Tomorrow morning she is scheduled for the next one. I hope they don't refuse her. That trauma would be a trigger for the next episode. 

Has anyone had problems with insurance??

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            -------------------------------------------

 

5. Abilify Commercials

by bsc » Mon May 19, 2008 10:11 pm

           Just noticed Abilify commercials on cable tv. My wife noticed first when the words Bipolar Disorder appeared. I usually put the tv on mute during commercials, but she wanted to hear it. 

No big deal. I just never saw anti-psych's advertised before on tv. There must be a new public awareness campaign by the pharma business. I guess that's a good thing.

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by Chucky » Mon May 19, 2008 11:22 pm

Hey, 
       That's interesting because there has never been an advertisement for a prescription-only drug here. I wonder what the exact aim of the advertisers is in this case? Do you they that patients will start recommending that their doctors prescribe them the drug or something? That's a bit counter-productive.

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by bsc » Tue May 20, 2008 4:40 pm

            The announcer seemed to aim mainly at bipolar mania. I cannot imagine anybody who truly needed an anti-psych saying, "hey that sounds like my problem, I'll talk to my Dr about it next week." 

My wife’s ears perked up until she heard the list of side effects in a low fast voice so you could barely understand.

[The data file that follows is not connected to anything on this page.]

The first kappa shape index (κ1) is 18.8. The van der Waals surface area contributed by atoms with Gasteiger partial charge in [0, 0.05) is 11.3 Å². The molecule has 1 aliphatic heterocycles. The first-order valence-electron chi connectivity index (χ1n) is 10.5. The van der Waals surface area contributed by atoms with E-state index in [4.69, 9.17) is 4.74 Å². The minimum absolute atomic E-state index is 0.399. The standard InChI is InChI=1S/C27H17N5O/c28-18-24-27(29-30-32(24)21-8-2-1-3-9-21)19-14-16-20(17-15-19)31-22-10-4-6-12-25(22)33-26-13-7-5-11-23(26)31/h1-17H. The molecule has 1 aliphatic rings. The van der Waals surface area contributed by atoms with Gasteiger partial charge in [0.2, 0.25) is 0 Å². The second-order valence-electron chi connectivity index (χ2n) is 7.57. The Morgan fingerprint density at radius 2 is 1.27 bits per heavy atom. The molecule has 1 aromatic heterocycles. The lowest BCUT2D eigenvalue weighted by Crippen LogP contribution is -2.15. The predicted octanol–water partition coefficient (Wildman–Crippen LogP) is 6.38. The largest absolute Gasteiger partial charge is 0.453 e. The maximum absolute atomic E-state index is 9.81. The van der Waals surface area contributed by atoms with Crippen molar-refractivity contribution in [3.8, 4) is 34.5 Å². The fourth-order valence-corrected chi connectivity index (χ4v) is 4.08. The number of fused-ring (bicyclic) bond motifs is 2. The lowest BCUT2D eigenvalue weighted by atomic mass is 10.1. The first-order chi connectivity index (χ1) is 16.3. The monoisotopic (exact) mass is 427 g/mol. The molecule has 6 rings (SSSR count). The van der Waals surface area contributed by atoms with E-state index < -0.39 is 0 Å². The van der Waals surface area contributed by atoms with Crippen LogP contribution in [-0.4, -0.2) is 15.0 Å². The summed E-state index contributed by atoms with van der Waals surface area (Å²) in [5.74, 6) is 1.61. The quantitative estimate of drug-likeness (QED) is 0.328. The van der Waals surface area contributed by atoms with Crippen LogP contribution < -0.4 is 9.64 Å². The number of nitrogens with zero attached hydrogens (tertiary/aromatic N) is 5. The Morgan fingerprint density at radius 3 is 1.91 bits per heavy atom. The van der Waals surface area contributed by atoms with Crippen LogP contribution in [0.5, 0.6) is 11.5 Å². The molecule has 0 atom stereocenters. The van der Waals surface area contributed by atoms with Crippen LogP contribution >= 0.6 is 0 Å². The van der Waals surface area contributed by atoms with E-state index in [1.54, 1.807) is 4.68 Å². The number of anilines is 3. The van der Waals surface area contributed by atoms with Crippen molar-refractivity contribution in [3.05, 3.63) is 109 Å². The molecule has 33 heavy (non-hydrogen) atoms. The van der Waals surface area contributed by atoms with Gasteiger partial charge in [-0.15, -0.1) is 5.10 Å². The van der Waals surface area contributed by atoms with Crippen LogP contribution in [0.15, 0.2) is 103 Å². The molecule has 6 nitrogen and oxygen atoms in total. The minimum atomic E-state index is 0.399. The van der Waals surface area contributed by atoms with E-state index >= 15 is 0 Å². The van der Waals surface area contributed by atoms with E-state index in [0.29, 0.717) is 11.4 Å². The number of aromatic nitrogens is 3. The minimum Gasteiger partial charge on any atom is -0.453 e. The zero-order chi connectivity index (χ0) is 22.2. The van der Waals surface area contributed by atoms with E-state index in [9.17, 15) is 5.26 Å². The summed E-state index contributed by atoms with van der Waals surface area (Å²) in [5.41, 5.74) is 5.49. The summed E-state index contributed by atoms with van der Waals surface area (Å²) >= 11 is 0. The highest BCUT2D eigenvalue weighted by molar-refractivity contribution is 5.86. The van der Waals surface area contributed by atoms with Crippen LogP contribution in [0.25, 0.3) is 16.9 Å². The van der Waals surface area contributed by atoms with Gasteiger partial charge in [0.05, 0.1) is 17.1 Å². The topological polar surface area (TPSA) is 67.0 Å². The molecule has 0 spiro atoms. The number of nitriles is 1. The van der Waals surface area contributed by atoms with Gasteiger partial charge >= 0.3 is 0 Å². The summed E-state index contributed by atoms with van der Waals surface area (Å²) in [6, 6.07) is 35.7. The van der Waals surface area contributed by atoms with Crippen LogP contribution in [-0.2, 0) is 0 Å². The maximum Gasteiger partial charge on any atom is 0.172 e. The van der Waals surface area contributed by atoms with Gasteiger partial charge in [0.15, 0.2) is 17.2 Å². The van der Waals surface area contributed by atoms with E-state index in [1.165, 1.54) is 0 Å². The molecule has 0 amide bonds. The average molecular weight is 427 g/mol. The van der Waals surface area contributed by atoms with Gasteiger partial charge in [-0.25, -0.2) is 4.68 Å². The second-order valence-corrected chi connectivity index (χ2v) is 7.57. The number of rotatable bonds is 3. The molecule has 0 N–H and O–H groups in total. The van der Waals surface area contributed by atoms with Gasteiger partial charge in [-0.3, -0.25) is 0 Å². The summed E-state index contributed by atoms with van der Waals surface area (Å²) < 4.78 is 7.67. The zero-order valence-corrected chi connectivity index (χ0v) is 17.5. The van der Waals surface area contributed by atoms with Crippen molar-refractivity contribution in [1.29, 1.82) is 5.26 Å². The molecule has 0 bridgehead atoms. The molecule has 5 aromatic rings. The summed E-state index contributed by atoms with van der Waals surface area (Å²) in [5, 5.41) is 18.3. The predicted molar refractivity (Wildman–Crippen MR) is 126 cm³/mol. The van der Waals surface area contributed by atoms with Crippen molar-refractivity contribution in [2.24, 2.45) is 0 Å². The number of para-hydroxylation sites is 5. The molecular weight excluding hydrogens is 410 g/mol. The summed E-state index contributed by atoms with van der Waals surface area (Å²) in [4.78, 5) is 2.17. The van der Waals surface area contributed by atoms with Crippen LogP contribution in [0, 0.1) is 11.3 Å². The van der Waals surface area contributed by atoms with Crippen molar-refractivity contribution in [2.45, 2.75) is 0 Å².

I told her that I have heard of it and it might work for her, but why change from something that is already working like her Resperdal.

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by qwerty » Tue May 20, 2008 5:25 pm

          did Risperdal cause your wife to gain weight? 
my wife is terrified of that.

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by Tara » Tue May 20, 2008 6:26 pm

Chucky, 
         you are in Ireland, right? As you note, advertising prescription medication is something virtually unheard of in Europe and it is quite a culture shock seeing everything from antifungal medication to psychotropic drugs advertised on TV and in other media. Apparently, people indeed ask their physicians for particular medication brand and while I would hope that no physician would blatantly prescribe something completely unnecessary just because his patient has seen the TV ad, in the situations where there are multiple treatment options advertising will probably pay off... 

bsc, 
      my thoughts exactly... Only segments of mentally ill population this ad will reach are either those who already have decent treatment (and therefore insight) so there is IMO no point in taking the risk of trying something else, or those who do not particularly need antipsychotic in the first place.

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by Chucky » Tue May 20, 2008 7:09 pm

         Yeh, I live in Ireland and - yeh - I'm actually very surprised on hearing that this sort of advertisement exists. No company would be allowed to do that here. The only place these drugs are 'advertised' is in medical journals. 
Kevin

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by peytonmanning18 » Tue May 20, 2008 9:23 pm

          The ads for prescription drugs on TV are relatively new in the US as well, I remember being surprised too when they started 10-15 years ago, now I don't bat an eye. 

I also wondered who they were aimed at, I think the pharmaceutical companies just hope to raise awareness among both doctors and laypeople, and maybe get people to ask their doctors about the drug. As has been discussed above however it is difficult to see how this would work with a drug like Abilify. 

I think it just goes to show you how much money is at stake that such a scattershot advertising approach can be considered a good option. 

Full disclosure: I work for a biopharmaceutical company, although not in advertising or sales.

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by Chucky » Tue May 20, 2008 11:26 pm